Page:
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A TWO-LEVEL UTILITARIAN ANALYSIS OF RELATIONSHIPS WITH PETS

Gary Varner

When it is understood simply as the view that the right thing to do is whatever will maximize aggregate happiness, utilitarianism is easily parodied and dismissed for failing to match everyday persons’ intuitions about a range of cases, including lying, breaking promises, and punishing the innocent. And as far back as John Stuart Mill, people have worried that, by focusing on cost/benefit calculations, “utilitarianism renders men cold and unsympathizing” ([1861] 1957, 25), and thus unfit for loving relationships and good friendships. Someone whose relationships with others are at every moment consciously mediated by calculations about what would maximize aggregate happiness certainly does not seem like a good candidate friend or lover, or, for that matter, a good companion for a pet.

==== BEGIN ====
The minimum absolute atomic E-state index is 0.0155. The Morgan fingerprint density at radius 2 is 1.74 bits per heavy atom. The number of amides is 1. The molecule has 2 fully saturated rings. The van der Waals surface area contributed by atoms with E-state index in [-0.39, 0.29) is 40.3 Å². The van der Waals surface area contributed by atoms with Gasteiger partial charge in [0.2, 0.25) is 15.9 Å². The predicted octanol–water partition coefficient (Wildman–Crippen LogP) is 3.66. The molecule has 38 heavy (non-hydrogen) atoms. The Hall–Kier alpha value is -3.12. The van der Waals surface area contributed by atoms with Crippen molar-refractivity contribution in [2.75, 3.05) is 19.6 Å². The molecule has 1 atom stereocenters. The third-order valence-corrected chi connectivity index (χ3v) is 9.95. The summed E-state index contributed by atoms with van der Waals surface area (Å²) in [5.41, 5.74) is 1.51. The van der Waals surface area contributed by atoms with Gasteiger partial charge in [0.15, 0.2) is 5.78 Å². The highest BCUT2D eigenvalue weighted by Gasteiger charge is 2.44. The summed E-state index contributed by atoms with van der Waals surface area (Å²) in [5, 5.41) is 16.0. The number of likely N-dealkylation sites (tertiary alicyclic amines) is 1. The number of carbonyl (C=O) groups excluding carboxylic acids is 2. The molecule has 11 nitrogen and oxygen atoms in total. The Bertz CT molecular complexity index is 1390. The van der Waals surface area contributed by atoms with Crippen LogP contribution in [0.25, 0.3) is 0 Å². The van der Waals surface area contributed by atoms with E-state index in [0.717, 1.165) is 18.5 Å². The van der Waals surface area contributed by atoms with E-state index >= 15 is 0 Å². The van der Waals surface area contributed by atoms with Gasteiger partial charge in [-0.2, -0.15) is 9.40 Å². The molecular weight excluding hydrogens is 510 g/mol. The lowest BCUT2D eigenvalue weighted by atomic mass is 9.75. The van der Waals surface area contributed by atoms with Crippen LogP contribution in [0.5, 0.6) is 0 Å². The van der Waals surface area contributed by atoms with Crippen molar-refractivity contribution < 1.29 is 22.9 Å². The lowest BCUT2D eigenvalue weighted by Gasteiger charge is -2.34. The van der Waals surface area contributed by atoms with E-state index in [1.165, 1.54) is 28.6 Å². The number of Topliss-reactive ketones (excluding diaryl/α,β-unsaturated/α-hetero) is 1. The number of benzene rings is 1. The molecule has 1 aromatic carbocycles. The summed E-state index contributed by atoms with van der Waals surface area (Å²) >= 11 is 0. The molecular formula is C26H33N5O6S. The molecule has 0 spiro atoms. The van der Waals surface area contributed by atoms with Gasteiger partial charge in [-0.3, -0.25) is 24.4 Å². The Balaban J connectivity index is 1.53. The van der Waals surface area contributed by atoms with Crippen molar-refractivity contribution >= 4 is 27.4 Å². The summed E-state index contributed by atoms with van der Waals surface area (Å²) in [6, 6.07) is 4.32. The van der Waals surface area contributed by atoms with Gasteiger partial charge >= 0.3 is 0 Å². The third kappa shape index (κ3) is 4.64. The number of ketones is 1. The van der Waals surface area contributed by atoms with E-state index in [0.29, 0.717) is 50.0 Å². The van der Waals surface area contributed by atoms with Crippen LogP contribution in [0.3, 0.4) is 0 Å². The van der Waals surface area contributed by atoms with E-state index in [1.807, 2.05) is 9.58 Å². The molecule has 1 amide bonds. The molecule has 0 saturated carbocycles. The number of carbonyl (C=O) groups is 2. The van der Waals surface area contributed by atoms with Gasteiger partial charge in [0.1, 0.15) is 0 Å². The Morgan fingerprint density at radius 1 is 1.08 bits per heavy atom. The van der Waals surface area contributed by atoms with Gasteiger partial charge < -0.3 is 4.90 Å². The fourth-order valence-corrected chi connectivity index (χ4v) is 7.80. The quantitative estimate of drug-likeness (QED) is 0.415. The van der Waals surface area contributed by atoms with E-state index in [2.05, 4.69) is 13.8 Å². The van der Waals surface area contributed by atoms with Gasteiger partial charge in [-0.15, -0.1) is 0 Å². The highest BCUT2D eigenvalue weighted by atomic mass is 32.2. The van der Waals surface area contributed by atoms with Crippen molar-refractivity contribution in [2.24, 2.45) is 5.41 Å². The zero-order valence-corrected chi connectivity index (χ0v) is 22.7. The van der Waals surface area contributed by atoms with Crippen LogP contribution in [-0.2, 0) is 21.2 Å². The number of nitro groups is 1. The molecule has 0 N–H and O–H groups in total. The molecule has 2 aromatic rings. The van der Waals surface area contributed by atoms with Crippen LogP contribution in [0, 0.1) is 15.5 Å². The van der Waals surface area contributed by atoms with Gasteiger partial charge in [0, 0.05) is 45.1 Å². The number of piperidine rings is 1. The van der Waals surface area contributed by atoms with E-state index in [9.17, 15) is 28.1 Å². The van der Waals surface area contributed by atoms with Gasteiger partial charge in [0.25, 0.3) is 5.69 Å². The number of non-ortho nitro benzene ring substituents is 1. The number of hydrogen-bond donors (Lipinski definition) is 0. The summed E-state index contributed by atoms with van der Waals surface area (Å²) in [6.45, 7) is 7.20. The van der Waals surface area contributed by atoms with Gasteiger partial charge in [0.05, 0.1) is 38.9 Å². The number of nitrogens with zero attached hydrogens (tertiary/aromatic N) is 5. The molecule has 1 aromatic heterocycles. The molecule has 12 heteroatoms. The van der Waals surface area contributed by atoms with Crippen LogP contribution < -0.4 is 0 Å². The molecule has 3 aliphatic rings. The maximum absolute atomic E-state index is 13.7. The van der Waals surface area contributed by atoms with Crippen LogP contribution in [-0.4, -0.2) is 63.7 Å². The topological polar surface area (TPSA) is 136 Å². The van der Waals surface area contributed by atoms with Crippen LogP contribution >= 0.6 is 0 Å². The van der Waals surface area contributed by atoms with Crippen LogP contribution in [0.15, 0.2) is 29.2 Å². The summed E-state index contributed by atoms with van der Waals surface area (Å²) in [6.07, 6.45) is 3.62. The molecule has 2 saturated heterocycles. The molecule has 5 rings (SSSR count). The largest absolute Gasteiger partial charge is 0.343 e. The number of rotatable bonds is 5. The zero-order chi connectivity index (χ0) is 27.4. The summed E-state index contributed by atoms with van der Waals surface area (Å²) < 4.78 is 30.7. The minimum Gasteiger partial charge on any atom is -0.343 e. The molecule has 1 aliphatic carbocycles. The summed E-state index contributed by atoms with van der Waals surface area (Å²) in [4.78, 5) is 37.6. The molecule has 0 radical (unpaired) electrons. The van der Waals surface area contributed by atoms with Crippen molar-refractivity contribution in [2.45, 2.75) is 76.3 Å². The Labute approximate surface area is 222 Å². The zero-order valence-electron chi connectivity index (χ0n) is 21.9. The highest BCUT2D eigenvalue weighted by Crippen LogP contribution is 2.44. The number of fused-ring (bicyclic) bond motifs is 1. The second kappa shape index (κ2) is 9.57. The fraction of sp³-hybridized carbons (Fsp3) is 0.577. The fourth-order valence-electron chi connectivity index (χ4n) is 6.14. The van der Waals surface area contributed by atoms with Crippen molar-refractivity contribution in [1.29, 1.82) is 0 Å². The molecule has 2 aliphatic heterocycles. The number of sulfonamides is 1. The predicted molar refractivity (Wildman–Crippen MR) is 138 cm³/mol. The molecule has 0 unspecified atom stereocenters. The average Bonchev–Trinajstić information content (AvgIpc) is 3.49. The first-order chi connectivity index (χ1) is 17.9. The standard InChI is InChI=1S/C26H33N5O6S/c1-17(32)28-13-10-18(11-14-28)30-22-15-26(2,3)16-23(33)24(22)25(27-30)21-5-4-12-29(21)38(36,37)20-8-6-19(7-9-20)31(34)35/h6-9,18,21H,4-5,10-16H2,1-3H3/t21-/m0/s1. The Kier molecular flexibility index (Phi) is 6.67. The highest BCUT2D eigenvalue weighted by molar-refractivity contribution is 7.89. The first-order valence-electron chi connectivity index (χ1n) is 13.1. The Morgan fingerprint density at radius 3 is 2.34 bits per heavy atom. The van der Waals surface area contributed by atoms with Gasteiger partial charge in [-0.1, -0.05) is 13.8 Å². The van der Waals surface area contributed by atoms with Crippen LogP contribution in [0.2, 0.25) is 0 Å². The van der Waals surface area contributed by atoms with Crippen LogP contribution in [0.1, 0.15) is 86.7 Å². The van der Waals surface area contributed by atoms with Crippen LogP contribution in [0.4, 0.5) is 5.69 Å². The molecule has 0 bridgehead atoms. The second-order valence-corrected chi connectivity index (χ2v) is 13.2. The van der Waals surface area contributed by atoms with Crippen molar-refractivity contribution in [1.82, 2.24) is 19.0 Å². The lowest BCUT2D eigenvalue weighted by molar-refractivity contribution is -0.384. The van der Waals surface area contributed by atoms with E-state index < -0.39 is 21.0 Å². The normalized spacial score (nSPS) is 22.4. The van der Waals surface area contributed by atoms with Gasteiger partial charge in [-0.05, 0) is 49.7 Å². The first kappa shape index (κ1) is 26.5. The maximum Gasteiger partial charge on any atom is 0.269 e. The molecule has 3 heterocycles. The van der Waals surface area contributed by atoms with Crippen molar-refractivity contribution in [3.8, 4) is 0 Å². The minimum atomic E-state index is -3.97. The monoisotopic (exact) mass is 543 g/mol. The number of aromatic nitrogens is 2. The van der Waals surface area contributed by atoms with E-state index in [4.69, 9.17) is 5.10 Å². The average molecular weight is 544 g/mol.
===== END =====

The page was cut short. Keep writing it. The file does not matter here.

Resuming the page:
The utilitarianism that Mill was describing, however, is caricatured when it is understood simply as the view that you ought always to do whatever you think will maximize aggregate happiness under the circumstances. In this essay I illustrate how a more nuanced version of utilitarianism that descended from Mill—the “two-level” utilitarianism of the late twentieth century philosopher R. M. Hare (1919-2002)—provides a nuanced perspective on our relationships with each other and with our animal companions, one that mirrors the complex and varying relationships that people in different positions have to the animals most commonly kept as pets. It also provides a useful framework for understanding how, when, and why the standards for those relationships embodied in our laws, codes of professional ethics, and our shared “common morality” should change over time.

 
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